The Times of India front page is usually a place for brands to launch their products, show off their deals, or announce their sales. But today, readers of Times of India and Economic Times were greeted with a picture of a beaming Donald Trump.
Except that the ad hadn’t been commissioned by the man who’s stated to become America’s 45th President today. It was commissioned by the woman next to him. Her name is Devita Saraf.
Devita Saraf isn’t a household name yet, but she’s doing her best to make sure that changes soon. Saraf is the founder of Vu Televisions, a fact that’s mentioned in the fine print in her TOI ad. Saraf comes from a family that’s involved in big business – her father, Rajkumar Saraf is the Chairman of Zenith Computers, and she’s also listed as one of the promoters of Zenith Computers. He company, VU, which makes televisions and LCD screens, is a subsidiary of Zenith.
Saraf had shot into prominence in January last year, by featuring in an ad for Vu televisions which had also appeared on the front page of Times of India. Forbes Asia had then done a story calling her a ‘model’ CEO, by virtue of modeling for her own brand. She mentions the fact prominently on her Twitter profile, representing it like a title. “India’s Model CEO (Forbes),” reads her bio. It also says that she’s a “Businesswoman, Techie, Fashionista.”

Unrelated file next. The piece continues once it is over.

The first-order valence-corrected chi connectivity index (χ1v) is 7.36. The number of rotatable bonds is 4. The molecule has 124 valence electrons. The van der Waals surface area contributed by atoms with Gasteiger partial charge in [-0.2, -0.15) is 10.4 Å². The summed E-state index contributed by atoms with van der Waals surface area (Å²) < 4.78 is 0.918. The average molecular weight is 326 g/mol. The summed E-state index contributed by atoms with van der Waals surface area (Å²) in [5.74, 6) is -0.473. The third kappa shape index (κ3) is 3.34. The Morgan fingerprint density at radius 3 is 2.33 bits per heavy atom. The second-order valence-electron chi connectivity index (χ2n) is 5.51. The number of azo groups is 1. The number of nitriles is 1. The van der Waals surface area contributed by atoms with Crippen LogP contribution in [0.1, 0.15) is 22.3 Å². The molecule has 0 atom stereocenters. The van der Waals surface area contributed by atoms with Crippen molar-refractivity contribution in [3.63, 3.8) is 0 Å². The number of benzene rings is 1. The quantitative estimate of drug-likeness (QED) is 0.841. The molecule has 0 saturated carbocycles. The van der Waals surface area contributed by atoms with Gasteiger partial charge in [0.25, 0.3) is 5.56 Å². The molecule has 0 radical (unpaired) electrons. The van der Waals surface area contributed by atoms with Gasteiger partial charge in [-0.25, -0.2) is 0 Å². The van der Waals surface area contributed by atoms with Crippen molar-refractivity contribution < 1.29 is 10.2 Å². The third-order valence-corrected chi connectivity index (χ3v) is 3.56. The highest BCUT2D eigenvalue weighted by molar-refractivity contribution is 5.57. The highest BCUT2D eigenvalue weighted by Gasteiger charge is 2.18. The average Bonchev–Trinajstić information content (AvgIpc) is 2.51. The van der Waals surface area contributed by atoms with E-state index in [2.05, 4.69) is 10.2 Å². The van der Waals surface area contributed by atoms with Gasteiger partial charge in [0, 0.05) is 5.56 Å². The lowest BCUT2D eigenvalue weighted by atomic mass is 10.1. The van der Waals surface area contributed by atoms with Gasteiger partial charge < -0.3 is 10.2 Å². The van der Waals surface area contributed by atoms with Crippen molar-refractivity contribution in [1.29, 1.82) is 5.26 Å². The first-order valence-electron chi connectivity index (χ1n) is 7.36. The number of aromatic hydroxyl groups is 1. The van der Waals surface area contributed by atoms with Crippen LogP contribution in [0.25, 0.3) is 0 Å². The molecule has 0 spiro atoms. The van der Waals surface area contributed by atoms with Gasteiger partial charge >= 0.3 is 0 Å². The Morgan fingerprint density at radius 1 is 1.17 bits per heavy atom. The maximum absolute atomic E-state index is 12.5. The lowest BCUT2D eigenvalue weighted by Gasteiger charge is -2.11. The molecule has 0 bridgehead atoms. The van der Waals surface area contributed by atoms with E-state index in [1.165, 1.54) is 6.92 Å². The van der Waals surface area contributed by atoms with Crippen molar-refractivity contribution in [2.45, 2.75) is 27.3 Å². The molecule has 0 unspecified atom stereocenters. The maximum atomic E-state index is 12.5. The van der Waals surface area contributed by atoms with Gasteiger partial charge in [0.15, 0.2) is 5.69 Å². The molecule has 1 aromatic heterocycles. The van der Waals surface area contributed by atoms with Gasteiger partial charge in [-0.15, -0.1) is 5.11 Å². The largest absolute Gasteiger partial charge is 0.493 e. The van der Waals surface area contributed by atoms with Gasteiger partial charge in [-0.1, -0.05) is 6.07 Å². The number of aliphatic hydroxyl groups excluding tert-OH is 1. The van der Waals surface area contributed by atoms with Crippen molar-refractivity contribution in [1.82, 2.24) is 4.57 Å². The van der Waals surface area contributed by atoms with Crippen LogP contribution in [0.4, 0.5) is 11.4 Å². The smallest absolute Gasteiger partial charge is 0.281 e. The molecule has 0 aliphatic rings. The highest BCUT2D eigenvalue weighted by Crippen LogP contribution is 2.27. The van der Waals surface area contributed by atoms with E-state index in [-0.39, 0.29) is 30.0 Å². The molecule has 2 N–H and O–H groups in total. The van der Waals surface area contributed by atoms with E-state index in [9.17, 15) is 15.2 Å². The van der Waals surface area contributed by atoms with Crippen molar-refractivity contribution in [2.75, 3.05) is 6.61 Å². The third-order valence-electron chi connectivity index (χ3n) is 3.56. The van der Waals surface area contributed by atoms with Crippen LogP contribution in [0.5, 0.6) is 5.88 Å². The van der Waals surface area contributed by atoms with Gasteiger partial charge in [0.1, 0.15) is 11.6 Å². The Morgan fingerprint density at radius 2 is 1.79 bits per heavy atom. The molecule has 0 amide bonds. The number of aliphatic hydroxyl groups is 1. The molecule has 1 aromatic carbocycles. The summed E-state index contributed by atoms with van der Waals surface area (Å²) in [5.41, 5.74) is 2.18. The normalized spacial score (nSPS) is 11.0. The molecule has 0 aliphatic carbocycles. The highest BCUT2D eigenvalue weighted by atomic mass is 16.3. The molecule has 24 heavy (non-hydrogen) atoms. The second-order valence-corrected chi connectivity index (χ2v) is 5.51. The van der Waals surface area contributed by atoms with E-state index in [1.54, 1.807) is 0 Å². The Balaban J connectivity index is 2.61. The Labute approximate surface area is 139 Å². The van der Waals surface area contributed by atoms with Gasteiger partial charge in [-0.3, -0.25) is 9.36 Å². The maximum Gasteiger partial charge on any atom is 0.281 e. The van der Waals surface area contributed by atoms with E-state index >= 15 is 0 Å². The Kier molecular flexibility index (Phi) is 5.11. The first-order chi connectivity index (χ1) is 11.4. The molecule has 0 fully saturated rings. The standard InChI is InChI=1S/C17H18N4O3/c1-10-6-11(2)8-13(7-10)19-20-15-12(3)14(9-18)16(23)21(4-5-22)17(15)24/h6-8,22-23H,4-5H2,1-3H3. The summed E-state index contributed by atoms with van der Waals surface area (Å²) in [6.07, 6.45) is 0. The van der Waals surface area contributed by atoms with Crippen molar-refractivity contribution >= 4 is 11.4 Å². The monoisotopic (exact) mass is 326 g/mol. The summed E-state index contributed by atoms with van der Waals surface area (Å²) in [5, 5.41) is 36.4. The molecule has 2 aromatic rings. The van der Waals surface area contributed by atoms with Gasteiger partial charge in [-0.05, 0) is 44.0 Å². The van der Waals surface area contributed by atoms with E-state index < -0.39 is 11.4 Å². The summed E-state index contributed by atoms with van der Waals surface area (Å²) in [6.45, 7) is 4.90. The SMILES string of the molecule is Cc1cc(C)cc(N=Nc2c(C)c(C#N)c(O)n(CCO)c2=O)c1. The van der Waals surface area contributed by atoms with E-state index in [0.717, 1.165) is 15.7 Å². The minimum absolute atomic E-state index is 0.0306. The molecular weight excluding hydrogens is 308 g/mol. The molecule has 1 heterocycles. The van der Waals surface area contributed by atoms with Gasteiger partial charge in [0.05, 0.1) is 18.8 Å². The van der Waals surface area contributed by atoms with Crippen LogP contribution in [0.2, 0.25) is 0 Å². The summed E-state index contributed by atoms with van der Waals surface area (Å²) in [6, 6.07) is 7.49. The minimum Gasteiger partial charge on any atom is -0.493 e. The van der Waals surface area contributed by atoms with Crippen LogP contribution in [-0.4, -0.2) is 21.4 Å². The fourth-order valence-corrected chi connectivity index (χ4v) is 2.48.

And Saraf seems to take her fashionista image seriously, walking the ramp and appearing in photoshoots. She’s also an aggressive conference speaker, and her website is littered with her appearances at conferences and social events. She seems to have her PR down pat, but not quite – her Wikipedia article appears to have been written by someone known to her, with a prominent warning saying that “a major contributor to this article appears to have a close connection with its subject,”, and that it “contains content that is written like an advertisement.”
Saraf’s companies, too, have had their share of controversy. In 2013, SEBI had prepared a detailed report about how Zenith’s promoters, including Saraf and her father, had siphoned off $33 million owed to creditors into their own subsidiary companies. In 2014, the Bombay High Court had severely reprimanded Vu Technologies for making “false statements” with regard to its office in Andheri and ordered the premises to be sealed. The court found that against the 200 people Vu claimed it employed, only 32 were on its rolls at the premises.
Vu Technologies appears to be doing fine though. These are hard times for startups, but Vu is clearly in the enviable position of being able to afford the Rs. 1.5 crore that’s required for a TOI front page ad to show off a picture of its founder.